American Heritage® Dictionary of the English Language, Fourth Edition
- n. A soft, malleable, highly toxic metallic element, used in photocells, infrared detectors, low-melting glass, and formerly in rodent and ant poisons. Atomic number 81; atomic weight 204.38; melting point 303.5°C; boiling point 1,457°C; specific gravity 11.85; valence 1, 3. See Table at element.
Century Dictionary and Cyclopedia
- n. Chemical symbol, Tl; atomic weight, 204.2. A rare metal which was discovered in the residuum left from the distillation of selenium by Crookes, in 1861, and was first supposed to contain tellurium, but afterward proved, by the aid of the spectroscope, to be new. Thallium as prepared artificially has a bluish- white tint and the luster of lead. It is malleable, and so soft that it can be scratched with the finger-nail. Its specific gravity is 11.8. Thallium is somewhat widely distributed, but never occurs in large quantities. The rare mineral called
crookesite, found in Sweden, is an alloy of thallium, selenium, and copper, with a little silver. Thallium seems to be present in both iron and copper pyrites from various localities, and it is from the fiue-dust from sulphuric-acid works in which pyrites is burned that the metal is chiefly obtained. Thallium is chemically classed with the metals of the lead group, but its reactions are in certain respects very peculiar and exceptional. It has been employed in the manufacture of glass, and is said to furnish a glass of extraordinary brilliancy and high refractive power.
- n. A metallic chemical element (symbol Tl) with atomic number 81.
GNU Webster's 1913
- n. (Chem.) A rare metallic element of the aluminium group found in some minerals, as certain pyrites, and also in the lead-chamber deposit in the manufacture of sulphuric acid. It is isolated as a heavy, soft, bluish white metal, easily oxidized in moist air, but preserved by keeping under water. Symbol Tl. Atomic weight 203.7.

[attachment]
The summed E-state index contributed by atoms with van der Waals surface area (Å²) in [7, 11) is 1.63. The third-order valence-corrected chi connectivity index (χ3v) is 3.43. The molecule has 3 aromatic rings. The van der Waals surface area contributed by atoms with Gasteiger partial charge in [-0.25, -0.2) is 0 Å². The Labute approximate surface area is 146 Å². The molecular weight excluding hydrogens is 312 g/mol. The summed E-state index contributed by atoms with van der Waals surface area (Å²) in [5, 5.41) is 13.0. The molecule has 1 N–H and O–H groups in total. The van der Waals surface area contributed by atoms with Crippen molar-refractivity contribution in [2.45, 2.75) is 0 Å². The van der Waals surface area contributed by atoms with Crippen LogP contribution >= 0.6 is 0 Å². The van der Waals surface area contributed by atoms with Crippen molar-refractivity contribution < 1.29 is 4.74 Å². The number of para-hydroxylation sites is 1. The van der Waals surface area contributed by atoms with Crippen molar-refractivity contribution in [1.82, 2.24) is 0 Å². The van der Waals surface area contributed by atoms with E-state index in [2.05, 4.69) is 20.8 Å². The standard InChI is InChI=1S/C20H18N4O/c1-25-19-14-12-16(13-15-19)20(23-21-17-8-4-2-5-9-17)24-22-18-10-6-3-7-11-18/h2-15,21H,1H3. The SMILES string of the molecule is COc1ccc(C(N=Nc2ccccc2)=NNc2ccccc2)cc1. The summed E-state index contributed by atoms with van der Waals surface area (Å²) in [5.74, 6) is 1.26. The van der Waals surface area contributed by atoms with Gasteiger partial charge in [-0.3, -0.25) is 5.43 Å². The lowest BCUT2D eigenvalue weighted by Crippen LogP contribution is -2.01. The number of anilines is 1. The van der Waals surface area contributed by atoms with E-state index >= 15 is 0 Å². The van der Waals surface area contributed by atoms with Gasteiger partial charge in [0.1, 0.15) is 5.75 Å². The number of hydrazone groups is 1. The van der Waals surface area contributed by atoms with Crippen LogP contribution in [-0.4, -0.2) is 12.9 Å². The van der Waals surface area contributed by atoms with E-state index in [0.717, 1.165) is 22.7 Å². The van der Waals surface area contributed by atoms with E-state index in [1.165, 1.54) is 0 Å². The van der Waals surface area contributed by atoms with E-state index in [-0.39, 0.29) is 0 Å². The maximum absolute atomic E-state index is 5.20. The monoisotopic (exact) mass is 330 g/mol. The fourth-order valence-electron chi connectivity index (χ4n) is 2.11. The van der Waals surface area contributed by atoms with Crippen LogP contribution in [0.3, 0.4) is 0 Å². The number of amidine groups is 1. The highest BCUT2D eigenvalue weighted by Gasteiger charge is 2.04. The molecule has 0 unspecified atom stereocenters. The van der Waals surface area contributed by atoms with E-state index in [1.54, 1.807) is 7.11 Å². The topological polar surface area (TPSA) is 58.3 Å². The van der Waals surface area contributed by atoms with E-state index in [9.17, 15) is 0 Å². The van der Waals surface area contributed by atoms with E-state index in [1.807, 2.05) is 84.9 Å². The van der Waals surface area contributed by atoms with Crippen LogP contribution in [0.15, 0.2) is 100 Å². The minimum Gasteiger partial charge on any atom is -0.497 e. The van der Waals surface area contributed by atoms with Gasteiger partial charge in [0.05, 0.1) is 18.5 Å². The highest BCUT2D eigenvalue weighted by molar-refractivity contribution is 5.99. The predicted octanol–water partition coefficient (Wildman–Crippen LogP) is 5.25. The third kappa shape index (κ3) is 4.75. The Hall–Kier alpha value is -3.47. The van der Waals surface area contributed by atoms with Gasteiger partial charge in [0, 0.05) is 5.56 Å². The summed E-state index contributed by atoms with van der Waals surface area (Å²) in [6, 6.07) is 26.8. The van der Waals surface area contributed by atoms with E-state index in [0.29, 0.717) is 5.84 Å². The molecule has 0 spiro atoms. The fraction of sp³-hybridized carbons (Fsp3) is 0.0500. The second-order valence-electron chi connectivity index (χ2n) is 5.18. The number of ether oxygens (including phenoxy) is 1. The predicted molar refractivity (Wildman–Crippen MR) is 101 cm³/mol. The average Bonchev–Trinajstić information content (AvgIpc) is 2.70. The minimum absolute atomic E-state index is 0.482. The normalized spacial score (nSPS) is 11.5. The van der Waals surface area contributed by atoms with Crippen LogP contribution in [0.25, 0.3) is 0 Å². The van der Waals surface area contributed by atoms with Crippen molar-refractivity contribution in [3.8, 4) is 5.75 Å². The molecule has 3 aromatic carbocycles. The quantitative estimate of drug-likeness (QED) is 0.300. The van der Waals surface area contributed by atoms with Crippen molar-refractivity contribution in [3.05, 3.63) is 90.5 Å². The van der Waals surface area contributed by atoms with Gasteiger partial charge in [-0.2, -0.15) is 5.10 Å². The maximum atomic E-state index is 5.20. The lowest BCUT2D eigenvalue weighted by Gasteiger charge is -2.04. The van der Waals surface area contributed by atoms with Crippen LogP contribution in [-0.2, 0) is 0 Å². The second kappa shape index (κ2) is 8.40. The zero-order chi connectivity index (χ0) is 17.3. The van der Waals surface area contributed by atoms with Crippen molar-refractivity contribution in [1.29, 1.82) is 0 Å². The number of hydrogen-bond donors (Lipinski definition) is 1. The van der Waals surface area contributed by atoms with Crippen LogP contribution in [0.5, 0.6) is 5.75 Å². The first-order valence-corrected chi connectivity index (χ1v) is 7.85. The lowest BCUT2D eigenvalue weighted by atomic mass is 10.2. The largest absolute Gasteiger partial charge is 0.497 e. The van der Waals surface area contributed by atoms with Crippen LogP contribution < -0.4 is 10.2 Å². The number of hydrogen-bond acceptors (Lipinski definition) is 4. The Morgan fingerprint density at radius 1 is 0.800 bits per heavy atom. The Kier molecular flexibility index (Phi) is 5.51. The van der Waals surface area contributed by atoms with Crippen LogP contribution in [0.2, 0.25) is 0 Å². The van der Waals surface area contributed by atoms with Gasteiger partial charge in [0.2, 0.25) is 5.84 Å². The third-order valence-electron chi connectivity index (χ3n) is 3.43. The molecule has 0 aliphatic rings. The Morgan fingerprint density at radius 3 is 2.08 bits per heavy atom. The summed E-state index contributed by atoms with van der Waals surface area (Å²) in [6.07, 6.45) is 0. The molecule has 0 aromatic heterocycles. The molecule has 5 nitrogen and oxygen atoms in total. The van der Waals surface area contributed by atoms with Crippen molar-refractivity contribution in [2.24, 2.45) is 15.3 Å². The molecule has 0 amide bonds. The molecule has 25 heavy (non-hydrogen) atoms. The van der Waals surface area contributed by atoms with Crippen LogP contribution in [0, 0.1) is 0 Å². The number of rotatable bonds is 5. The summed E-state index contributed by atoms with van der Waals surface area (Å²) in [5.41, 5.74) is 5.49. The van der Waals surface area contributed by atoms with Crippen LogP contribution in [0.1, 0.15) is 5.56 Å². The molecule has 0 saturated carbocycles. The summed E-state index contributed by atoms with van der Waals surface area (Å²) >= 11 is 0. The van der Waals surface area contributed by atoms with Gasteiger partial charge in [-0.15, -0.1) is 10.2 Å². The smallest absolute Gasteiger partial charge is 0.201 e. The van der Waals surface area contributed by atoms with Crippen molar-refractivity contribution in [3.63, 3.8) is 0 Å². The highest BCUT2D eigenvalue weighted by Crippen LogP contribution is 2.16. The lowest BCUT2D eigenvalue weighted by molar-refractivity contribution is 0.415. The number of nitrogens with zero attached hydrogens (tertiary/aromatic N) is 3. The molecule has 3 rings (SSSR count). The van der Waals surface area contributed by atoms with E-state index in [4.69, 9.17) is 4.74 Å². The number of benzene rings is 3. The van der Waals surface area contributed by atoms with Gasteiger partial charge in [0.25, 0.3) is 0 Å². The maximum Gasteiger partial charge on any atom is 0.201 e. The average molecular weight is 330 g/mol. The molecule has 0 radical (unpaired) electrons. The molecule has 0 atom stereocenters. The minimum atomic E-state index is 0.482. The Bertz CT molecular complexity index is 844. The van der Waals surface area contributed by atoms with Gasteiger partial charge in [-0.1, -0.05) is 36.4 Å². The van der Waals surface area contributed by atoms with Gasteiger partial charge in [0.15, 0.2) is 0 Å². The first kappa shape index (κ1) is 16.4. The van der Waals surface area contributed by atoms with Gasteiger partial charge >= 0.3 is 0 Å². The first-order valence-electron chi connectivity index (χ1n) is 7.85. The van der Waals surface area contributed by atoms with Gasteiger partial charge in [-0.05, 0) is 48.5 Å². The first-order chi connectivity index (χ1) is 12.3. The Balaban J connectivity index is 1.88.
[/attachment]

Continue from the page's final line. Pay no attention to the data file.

- n. a soft grey malleable metallic element that resembles tin but discolors on exposure to air; it is highly toxic and is used in rodent and insect poisons; occurs in zinc blende and some iron ores
- Coined based on Ancient Greek θαλλός (thallos, "green branch") (after the color of the radiation spectra). (Wiktionary)
- thall(o)- (from its green spectral line) + -ium. (American Heritage® Dictionary of the English Language, Fourth Edition)
“The name thallium comes from the Greek word thallios which means a green twig, which is a reference to this green line.”
“JOHN HENRY, CLINICAL TOXICOLOGIST: You could call thallium poisoning chemical torture.”
“Her son, Sipho, was poisoned with a rare substance called thallium, while in detention with a friend, Topsy”
“Doctors at Groote Schuur hospital discovered he had been poisoned with a rare substance known as thallium, which left him seriously ill and confined to a wheelchair.”
“Separated U-233 is always contaminated with traces of 232U (69 year half life but whose daughter products such as thallium-208 are strong gamma emitters with very short half lives);”
“Unfortunately the addition of lead or other heavy metals (such as thallium) makes the product very soft and also very subject to attack by gases such as are always present in the atmosphere of cities.”
“So thus we launched a broad based educational effort to highlight opportunities for providing imaging solutions to patients using alternatives, such as thallium where appropriate.”
“a 2006 paper published by other researchers in the journal Physical Review Letters, . . . suggested that elements such as thallium and tellurium could interact on a quantum-mechanical level to create a resonance between the thallium electrons and those in the host lead telluride thermoelectric material, depending on the bonds between the atoms.”
“Separated U-233 is always contaminated with traces of U-232 (69 year half life but whose daughter products such as thallium-208 are strong gamma emitters with very short half lives); the similar problems in recycling thorium itself due to highly radioactive Th-228 (an alpha emitter with two-year half life) present; some weapons proliferation risk of U-233 (if it could be separated on its own); and the technical problems (not yet satisfactorily solved) in reprocessing solid fuels.”
“Coal waste contains heavy metals, such as mercury, lead, thallium and arsenic, which can cause birth defects and nervous - and reproductive-system disorders.”
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It's a hazardous world out there...poison all around. I've tried not to include too many drugs (including medicines) and have ignored the fact that too much of anything can poison you. We're going ...
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